Federal Legislation - HR1446 "The Enhanced Background Checks Act of 2021”

The “Enhanced Background Checks Act of 2021” introduced by Representative Clyburn (D-SC), #HR 1446, on March 1, 2021, purports to “strengthen background check procedures to be followed before a Federal firearms licensee may transfer a firearm to a person who is not a licensee.”

By way of additional background, 18 United States Code (USC) Sec. 922, Unlawful acts, provides, among other things, that it shall be unlawful for any person, except a licensed importer, licensed manufacturer, or licensed dealer, to engage in the business of importing, manufacturing, or dealing in firearms, or in the course of such business to ship, transport, or receive any firearm in interstate or foreign commerce. 18 USC Sec. 922, subsection (t), requires licensees to query the national instant criminal background check system prior to the transfer of a firearm to any other person to determine if the transfer would be legal.

Currently, under the law, if the system has not responded to the query within three (3) business days, the licensee may legally transfer the firearm. Anti-gun proponents describe the transfer after the 3-day waiting period as a “loophole,” i.e., the Charleston Loophole, that must be plugged. 

The Enhanced Background Check Act of 2021 would amend the time from three (3) days to ten (10) days.  Moreover, if the system has not responded to the inquiry within ten (10) business days, the person seeking the transfer may file a petition for review electronically through a website established by the Attorney General, which petition:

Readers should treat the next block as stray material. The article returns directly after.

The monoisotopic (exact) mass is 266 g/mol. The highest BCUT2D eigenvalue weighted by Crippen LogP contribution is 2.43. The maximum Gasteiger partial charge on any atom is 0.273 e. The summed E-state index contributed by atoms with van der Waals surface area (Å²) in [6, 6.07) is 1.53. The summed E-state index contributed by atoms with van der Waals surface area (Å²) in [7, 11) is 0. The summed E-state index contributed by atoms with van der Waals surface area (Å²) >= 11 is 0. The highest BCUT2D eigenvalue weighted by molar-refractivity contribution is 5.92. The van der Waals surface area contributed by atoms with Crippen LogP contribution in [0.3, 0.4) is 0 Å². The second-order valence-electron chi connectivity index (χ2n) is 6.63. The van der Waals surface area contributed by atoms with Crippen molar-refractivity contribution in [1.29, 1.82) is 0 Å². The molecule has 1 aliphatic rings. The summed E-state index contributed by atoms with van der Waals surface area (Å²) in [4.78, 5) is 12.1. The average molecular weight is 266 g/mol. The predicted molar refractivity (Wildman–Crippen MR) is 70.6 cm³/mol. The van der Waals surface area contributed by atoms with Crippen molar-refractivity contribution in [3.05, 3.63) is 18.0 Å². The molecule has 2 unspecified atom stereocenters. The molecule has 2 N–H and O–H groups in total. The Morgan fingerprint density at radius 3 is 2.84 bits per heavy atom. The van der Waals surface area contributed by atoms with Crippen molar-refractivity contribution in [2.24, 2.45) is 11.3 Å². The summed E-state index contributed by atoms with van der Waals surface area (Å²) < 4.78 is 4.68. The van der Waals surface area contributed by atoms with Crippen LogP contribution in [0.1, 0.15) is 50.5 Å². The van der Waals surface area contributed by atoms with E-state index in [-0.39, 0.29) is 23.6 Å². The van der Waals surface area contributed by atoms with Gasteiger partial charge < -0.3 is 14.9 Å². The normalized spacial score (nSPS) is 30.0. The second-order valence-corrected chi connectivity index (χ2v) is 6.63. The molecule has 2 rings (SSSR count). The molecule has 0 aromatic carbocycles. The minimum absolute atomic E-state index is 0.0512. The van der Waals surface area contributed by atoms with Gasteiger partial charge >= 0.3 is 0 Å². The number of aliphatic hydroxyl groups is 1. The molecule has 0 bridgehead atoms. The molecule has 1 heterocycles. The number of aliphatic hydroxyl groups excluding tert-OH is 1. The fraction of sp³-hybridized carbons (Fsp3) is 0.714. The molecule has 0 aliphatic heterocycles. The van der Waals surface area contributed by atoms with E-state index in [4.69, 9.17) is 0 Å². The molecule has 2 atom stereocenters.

• “certifies that such other person has no reason to believe that such other person is prohibited by Federal, State, or local law from purchasing or possessing a firearm”; and

  • “requests that the system respond to the licensee’s initial inquiry within 10 business days after the date the petition was submitted (or, if the petition is submitted by first-class mail, the date the letter containing the petition is postmarked).”

The National Shooting Sports Foundation contends that this bill “increases the burden on small business firearm retailer owners and flips the burden of proof on its head” –

This would make it incumbent upon the law-abiding citizen to prove his or her innocence to the government to exercise their Second Amendment right to purchase a firearm instead of the government being responsible for proving an individual is prohibited.

The National Rifle Association posits that –

“…with improvements in technology since the provision was originally adopted in 1998, we should be discussing reducing the time limit, not increasing it. NICS is premised on the idea that background checks should be instant, accurate, and fair.”

This bill was previously introduced in 2019 and passed the House.  Indications are that it will pass the House again, and soon!

I hope this is of value!